Show/hide main menu

News

News Highlights

Altered brain structure and risk of developing internalising symptoms associated with early adversity

Posted on 18/08/2015
TroubledBoy224by135

Adversity during the first six years of life was associated with higher levels of childhood internalising symptoms, such as depression and anxiety, in a group of boys, as well as altered brain structure in late adolescence between the ages of 18 and 21, according to an article by Sarah KG Jenson and Dr Edward Barker of the Department of Psychology, Institute of Psychiatry, Psychology & Neuroscience at King’s College London.  
 
The paper published today by the Journal of the American Medical Association (JAMA) Pediatrics finds both altered brain structure and an increased risk of developing internalising symptoms have been associated with adversity in early life.
 
The researchers examined how adverse experiences within the first six years of life relate to variations in cortical gray matter volume in the brains of adolescent males, both directly and indirectly, through increased levels of childhood internalizing symptoms.
 
The study included a group of 494 mother-son pairs whose mothers reported on family adversities encountered by their sons to age six. Mothers also reported on levels of internalising symptoms (depressive and/or anxiety) when the boys were ages 7, 10 and 13. Imaging data from MRIs was collected in late adolescence.
 
The authors found that among the 494 men included in the analysis, early adversity was associated with alterations in brain structure. Childhood internalizing symptoms were associated with lower gray matter volume in a brain region. Early adversity was associated with higher levels of internalising symptoms, which in turn were associated with a region of lower gray matter volume, which is an example of an indirect effect, according to the results.
 
According to the lead author, Sarah KG Jensen, “The finding that childhood experiences can affect the brain highlights early childhood not only as a period of vulnerability but also a period of opportunity. Interventions toward adversity might help to prevent children from developing internalising symptoms and protect against abnormal brain development”.

Dr Ted Barker adds:  'We tested and confirmed the hypothesis that variation in brain structure that associates with symptoms of depression does so (in part) through the early experience of adversity. In other words, early adversity can ncrease later symptoms of depression/anxiety, which, in turn, can associate with variation in cortical structure. Although this idea has been around for a while, we were the first to examine it with a prospective longitudinal birth cohort, The Avon Longitudinal Study of Parents and Children (ALSPAC), which started in the 1990s.'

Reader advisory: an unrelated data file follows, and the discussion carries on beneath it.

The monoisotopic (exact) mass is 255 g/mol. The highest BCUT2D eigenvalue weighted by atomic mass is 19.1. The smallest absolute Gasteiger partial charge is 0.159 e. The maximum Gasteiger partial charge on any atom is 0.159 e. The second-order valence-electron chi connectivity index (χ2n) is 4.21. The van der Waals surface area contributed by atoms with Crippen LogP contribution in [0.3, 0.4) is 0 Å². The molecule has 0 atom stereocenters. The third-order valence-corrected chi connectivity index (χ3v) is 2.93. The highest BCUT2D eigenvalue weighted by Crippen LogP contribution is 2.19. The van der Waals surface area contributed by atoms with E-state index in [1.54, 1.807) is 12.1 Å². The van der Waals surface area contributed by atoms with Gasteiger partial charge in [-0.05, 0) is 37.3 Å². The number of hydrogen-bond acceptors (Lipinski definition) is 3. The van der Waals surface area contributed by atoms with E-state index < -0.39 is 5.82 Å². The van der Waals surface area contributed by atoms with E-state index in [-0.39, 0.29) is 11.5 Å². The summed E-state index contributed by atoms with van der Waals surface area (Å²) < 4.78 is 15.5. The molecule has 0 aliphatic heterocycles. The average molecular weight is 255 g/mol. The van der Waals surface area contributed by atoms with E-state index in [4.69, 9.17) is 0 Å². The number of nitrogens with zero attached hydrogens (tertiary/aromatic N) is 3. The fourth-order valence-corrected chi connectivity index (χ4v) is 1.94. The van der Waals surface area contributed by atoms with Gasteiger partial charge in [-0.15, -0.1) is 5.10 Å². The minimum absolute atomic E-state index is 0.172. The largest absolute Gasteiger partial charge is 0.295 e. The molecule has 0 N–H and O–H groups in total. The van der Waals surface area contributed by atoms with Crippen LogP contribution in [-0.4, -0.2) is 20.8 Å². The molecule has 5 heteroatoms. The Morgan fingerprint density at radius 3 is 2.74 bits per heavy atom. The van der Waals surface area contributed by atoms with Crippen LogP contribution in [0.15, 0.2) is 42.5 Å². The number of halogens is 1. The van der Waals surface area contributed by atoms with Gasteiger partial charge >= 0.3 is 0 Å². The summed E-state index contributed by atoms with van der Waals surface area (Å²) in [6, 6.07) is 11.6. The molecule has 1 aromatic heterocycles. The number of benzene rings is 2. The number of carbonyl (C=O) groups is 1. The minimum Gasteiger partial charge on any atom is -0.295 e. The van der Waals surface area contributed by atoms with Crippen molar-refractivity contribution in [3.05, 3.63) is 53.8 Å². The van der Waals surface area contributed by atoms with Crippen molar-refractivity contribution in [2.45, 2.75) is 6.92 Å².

Notes to editors

Paper reference: Jenson, S. K. G. et al (2015) 'Effect of Early Adversity and Childhood Internalizing Symptoms on Brain Structure in Young Men' Journal of the American Medical Association Pediatrics. doi:10.1001/jamapediatrics.2015.1486.

For further media information please contact Louise Pratt, Public Relations and Communications Manager, Institute of Psychiatry, Psychology & Neuroscience on louise.a.pratt@kcl.ac.uk/+44 (0) 20 7848 5378 or +44 (0) 78 5091 9020

For further information about King’s visit our King's in Brief page




Rss Feed Atom Feed

News Highlights:

News Highlights...RSS FeedAtom Feed

One in five over-65s drink at unsafe levels

One in five over-65s drink at unsafe levels

Description
One in five older people who drink alcohol are consuming it at unsafe levels – over 21 units of alcohol for men and 14 units for women each week – according to a study by King's College London.
A link between hypnotic suggestibility and body image:  why some people 'misplace' their own hand

A link between hypnotic suggestibility and body image: why some people 'misplace' their own hand

Description
People who score highly on a test of hypnotic suggestibility are more susceptible to the so-called 'rubber hand illusion', according to new research from the Institute of Psychiatry, Psychology & Neuroscience (IoPPN).
Few NHS staff feel able to deal with victims of human trafficking – report

Few NHS staff feel able to deal with victims of human trafficking – report

Description
As many as one in eight NHS staff have treated victims of human trafficking for a range of issues including mental health – although few know how to best respond.
Categories:
Press Release

Share this story:

 

Follow Us

@kingscollegelon

Live Twitter feed...

@kingscollegelon
Join the conversation
Sitemap Site help Terms and conditions Privacy policy Accessibility Modern slavery statement Contact us

© 2017 King's College London | Strand | London WC2R 2LS | England | United Kingdom | Tel +44 (0)20 7836 5454